Fifteen year old Freya Howgate is amongst one of the many talented athletes based at Perth Strathtay Harriers. She is a classified T37/F37 athlete, with cerebral palsy which affects mainly her left side.
T37/F37 are sport class allocations from the World Para Athletics classification system, part of a system which describes methods for dividing eligible athletes up into sport classes.
Athletes in the sport class T37 have sufficient function to run, while athletes in the sport class F37 have sufficient function in throwing ability from a standing position without support or aids.
You can find out more about specific class allocations on the World Para Athletics official guide.
A member of the Harriers for over 6 years, in her time with the club she’s achieved some amazing things.
This season she ranked in the UK Top 3 in three individual events, and was also named the best T37 female javelin thrower in the whole of the U.K. These are amazing achievements in and of themselves, and even moreso when you consider her age – Freya’s star is going to continue rising.
It’s been a mixture of hard work, determination, and support from those close to her that has helped to propel her to where she is today. “My family have provided support and all I need, and I’d like to thank them for this”, Freya tells me.
My family have provided support and all I need, and I’d like to thank them for this - Freya Howgate“My school Kilgraston have also been very supportive. Of course, a very special mention must be made to Jim Hunter, the coach and chair of Harriers. He has guided me and my family for many years - his help has been a huge factor in my successes.”
This year saw Freya being selected to represent Scotland at the U.K. School Games, a major multi-sport event for the most talented young athletes across the UK, with a reputation for fostering talent - many of the young athletes who participate go onto represent GB on a world stage.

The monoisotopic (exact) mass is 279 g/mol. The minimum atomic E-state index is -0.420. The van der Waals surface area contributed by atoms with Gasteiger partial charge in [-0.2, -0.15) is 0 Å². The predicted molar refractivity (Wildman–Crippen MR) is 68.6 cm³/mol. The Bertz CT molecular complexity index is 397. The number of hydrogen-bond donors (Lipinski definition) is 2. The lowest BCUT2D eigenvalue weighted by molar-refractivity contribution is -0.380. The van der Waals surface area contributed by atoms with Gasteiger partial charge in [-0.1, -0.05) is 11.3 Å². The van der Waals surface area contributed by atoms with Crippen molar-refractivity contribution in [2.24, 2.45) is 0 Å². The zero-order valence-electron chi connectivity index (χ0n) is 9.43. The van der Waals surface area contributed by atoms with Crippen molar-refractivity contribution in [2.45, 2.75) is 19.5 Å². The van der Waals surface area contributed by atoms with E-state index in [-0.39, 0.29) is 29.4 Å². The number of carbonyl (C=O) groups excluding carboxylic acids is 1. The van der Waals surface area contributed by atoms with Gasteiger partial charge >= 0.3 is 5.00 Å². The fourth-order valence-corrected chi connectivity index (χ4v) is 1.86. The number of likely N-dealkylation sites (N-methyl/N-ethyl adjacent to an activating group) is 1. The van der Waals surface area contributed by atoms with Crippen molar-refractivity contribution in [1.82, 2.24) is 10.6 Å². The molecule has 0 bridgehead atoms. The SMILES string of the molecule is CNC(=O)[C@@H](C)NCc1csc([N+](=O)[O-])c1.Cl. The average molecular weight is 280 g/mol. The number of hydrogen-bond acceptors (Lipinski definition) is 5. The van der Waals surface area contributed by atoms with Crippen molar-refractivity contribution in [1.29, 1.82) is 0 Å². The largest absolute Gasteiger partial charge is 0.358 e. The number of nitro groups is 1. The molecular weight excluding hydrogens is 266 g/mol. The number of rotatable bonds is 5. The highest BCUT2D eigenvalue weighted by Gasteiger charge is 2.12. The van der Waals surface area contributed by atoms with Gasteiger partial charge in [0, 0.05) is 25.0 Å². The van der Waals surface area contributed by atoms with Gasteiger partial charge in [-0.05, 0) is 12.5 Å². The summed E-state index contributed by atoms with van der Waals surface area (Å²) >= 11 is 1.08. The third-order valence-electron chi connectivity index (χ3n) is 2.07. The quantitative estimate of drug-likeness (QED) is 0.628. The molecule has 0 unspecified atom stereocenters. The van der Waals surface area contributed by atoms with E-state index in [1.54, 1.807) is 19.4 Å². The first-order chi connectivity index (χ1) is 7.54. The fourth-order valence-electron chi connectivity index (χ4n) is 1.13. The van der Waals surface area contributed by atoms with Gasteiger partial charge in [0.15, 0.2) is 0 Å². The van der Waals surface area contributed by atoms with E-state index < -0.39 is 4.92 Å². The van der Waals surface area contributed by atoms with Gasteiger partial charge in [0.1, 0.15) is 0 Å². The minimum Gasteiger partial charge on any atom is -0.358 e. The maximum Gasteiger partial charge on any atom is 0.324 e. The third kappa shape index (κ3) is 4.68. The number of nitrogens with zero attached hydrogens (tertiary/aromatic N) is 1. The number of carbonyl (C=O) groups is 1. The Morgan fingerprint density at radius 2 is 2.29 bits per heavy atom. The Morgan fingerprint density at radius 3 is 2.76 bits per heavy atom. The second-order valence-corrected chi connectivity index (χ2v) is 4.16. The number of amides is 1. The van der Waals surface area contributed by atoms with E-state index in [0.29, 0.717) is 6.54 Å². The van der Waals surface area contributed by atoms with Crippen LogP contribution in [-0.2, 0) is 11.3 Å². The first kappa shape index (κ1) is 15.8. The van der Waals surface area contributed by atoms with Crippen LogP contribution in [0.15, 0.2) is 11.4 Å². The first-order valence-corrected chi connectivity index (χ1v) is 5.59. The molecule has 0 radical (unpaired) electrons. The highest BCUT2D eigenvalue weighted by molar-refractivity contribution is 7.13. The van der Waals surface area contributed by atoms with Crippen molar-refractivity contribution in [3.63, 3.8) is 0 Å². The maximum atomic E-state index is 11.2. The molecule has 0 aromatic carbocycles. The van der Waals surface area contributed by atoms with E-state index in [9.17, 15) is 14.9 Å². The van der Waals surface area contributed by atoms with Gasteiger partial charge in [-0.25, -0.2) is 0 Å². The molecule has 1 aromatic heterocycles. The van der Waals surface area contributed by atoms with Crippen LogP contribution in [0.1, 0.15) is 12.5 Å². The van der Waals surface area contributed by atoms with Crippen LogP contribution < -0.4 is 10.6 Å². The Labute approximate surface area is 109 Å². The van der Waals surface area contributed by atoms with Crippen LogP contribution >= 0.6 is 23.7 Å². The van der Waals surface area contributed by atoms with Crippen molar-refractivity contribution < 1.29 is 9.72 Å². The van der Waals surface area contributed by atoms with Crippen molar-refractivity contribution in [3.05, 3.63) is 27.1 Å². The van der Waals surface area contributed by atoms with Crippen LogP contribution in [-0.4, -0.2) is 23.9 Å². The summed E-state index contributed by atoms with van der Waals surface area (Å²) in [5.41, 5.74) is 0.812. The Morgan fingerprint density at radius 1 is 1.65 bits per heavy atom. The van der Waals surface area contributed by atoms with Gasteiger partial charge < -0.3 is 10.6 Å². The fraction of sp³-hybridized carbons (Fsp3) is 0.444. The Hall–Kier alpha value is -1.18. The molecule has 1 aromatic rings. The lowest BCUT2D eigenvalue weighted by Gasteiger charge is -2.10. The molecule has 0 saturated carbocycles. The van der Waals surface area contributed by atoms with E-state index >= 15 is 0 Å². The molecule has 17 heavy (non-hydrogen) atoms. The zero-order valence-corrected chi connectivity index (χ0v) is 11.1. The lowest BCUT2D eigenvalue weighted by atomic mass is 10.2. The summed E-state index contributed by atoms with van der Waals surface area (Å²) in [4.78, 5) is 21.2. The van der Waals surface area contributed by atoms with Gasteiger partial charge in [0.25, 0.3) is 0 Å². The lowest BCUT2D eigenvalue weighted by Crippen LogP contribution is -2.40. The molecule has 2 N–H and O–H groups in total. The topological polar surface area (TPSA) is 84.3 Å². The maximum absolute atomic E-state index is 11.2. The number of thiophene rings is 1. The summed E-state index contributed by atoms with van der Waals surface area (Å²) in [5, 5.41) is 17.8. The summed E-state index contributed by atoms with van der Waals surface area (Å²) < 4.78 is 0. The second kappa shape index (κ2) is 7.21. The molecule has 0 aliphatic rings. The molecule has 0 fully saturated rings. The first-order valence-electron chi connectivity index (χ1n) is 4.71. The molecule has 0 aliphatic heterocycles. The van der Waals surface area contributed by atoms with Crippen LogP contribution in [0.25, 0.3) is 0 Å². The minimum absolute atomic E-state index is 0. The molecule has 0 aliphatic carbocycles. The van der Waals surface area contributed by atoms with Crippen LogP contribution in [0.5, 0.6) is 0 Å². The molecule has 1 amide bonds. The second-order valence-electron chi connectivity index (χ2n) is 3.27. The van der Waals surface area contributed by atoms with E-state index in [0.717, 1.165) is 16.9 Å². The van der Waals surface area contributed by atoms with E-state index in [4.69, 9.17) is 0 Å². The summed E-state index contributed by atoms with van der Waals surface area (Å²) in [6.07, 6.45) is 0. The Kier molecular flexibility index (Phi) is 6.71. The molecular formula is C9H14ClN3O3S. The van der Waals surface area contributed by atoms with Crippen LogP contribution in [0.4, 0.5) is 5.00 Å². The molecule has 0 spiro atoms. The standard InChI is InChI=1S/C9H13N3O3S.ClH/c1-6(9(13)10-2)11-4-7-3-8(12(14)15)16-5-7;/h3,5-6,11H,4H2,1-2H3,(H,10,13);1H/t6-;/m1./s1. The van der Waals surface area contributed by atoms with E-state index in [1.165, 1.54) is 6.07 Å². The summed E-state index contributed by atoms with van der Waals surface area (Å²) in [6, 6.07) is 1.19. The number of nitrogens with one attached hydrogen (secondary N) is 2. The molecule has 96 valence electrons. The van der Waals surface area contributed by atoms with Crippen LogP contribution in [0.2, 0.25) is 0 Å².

I was lucky enough to get the chance to chat to Freya, and find out more about her experience representing Scotland, as well as her athletic practice and future trajectory.
You were selected to represent Scotland at the U.K. School Games in Loughborough in August 2018. What was this experience like?
“It was really fun representing Scotland at the school games, and I was so happy to bring home bronze and silver medals! I was away from home all alone for a few days and being part of that team of very talented athletes - both able and disabled - made me feel very proud to be Scottish.”
“My mum informed me of my selection and she was also very excited. The support down there from the whole Scotland team was fantastic. I learned a bit about being independent, but also about being in a large team environment.
“I’ll have to continue working really hard, so I can represent Scotland in the future once more!”
You compete in sprints and throws events. Could you tell me a little bit about what that involves?
“Athletics are a good way for people who want to work hard and get something out of it, while having fun. Sprinting involves running either 100m or 200m as fast as you can. Shot, discus and javelin are throwing events - basically it’s all about throwing them as far as possible! Each throws event have their own weights and required technique.” Being part of that team of very talented athletes - both able and disabled - made me feel very proud to be Scottish.
You were ranked the best T37 female javelin thrower in the U.K. this season, which is an incredible achievement – congratulations! How did you feel winning this?
“I've trained very hard in javelin – it's one of my favourite events! Practicing my technique has really paid off this year and I think I have shown steady improvement - although to become better I have had to learn from some not so good performances. Being ranked as number one is a nice feeling, and I hope to keep it going.”
What are your plans for the future with sports?
“I enjoy my sport right now and I'm happy at Perth Harriers – they help so much with all that I do.
“I hope that by continuing to train hard I might get another chance to represent Scotland. If I continue to improve then I’d love to be able to go to the Paralympics, or the Commonwealth games.”
One thing’s for certain and that’s that Freya aims high for the future, and that clearly this is paying off. After all, in her words: “If you don’t try you’ll never know”.
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